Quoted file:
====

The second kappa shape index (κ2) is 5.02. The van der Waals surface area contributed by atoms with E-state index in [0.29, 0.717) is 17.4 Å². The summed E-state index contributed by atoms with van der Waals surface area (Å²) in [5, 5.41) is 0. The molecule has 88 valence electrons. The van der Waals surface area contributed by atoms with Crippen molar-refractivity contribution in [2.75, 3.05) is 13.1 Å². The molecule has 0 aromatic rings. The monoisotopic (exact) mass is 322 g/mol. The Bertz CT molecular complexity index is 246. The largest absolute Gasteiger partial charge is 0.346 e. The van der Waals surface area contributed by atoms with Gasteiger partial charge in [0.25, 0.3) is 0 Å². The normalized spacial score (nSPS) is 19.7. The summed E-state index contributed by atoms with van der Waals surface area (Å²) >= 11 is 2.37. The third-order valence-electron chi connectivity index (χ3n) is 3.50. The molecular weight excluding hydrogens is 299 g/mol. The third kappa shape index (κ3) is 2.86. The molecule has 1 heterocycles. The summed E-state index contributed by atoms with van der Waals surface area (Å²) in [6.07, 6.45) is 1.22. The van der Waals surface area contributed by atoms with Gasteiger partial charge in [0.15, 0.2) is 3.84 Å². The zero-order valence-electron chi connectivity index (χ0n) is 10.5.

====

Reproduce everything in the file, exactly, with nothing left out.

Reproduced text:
The second kappa shape index (κ2) is 5.02. The van der Waals surface area contributed by atoms with E-state index in [0.29, 0.717) is 17.4 Å². The summed E-state index contributed by atoms with van der Waals surface area (Å²) in [5, 5.41) is 0. The molecule has 88 valence electrons. The van der Waals surface area contributed by atoms with Crippen molar-refractivity contribution in [2.75, 3.05) is 13.1 Å². The molecule has 0 aromatic rings. The monoisotopic (exact) mass is 322 g/mol. The Bertz CT molecular complexity index is 246. The largest absolute Gasteiger partial charge is 0.346 e. The van der Waals surface area contributed by atoms with Gasteiger partial charge in [0.25, 0.3) is 0 Å². The normalized spacial score (nSPS) is 19.7. The summed E-state index contributed by atoms with van der Waals surface area (Å²) >= 11 is 2.37. The third-order valence-electron chi connectivity index (χ3n) is 3.50. The molecular weight excluding hydrogens is 299 g/mol. The third kappa shape index (κ3) is 2.86. The molecule has 1 heterocycles. The summed E-state index contributed by atoms with van der Waals surface area (Å²) in [6.07, 6.45) is 1.22. The van der Waals surface area contributed by atoms with Gasteiger partial charge in [0.15, 0.2) is 3.84 Å². The zero-order valence-electron chi connectivity index (χ0n) is 10.5.